Is the new national literacy strategy too prescriptive, in particular for mixed ability classrooms? Jeff Hynds, in his discussion in this issue of BfK of the literacy hour thinks it is and points in particular to the nonchalant and non-specific way (amidst so much specificity) that the books required in order to implement the strategy are referred to: ‘There is no mention of particular books or authors, or any discussion of the vitally important relationship between quality of text and quality of literacy teaching.’ BfK will continue to provide readers with just this kind of information about books.
Meanwhile BfK reviewer and teacher, Jill Bennett writes in alarm (see Letters) about the way that schools had to rush to spend their £1,000 government book allowance before the end of March, with insufficient time to think about what might best serve their students or find out what is available. The rush also meant that publishers had no time to reprint some of the titles that were most in demand.
Certainly the literacy hour tells teachers what to teach and how to teach it (aside from specifying which books to use). Education consultant Jim Sweetman, writing in the Times Educational Supplement (30.1.98) argues that the strategy makes objectives into imperatives with an ‘element of regulation and duress’. He continues: ‘It has been made unnecessarily detailed and overtly directive so that lazy, incompetent teachers cannot subvert it and their classroom practice will be changed as a result. That immediately disenfranchises and alienates all those creative, hard-working professionals who the education system depends on…’ Others have pointed to a need for teachers to develop phonological awareness so that they understand the theoretical basis of the literacy hour (which cites 11 elements to consider in dealing with phonemes) or have pleaded for the development of learning readiness not to be discounted. The National Association for Primary Education has claimed that the national literacy strategy is unworkable in mixed ability classrooms.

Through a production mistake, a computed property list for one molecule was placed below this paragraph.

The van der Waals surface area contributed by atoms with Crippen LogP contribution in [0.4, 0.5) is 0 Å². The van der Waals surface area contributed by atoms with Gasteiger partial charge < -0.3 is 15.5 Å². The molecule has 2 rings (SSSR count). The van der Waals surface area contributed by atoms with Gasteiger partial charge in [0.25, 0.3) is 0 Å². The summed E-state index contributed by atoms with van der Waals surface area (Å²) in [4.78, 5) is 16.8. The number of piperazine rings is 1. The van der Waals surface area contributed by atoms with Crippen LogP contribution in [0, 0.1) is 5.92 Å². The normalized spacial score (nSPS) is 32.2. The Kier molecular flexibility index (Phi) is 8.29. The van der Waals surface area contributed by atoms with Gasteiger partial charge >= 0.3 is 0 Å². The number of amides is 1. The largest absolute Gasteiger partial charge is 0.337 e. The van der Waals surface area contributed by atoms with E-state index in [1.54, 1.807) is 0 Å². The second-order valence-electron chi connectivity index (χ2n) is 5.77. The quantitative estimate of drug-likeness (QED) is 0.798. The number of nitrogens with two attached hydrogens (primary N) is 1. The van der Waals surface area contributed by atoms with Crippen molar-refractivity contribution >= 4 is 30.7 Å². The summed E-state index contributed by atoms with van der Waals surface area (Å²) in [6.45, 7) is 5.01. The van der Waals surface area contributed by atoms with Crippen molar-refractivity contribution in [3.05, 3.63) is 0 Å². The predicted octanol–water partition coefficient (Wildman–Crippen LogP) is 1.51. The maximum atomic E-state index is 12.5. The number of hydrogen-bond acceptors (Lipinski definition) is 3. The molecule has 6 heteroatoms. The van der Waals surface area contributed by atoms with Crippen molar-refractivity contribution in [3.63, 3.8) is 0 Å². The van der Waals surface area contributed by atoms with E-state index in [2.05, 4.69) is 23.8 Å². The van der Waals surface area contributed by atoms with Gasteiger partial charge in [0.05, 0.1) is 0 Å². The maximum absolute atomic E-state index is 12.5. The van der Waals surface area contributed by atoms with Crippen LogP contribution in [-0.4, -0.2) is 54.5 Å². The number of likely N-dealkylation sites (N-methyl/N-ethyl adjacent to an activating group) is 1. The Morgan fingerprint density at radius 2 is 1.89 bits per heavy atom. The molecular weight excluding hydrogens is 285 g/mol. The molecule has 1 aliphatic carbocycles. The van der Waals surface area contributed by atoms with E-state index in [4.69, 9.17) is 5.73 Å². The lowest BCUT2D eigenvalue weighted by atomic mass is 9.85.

How reading should be taught has always been a contentious issue and BfK has commented before on the lack of a common agenda to build a literate nation. It is, however, the case that schools able to show that their approach is ‘at least as effective’ as the national literacy strategy are not obliged to adopt it. It is also the case that literacy standards in the UK are well behind those of some of our European neighbours. A national strategy to tackle this, for all its faults, provides that common agenda.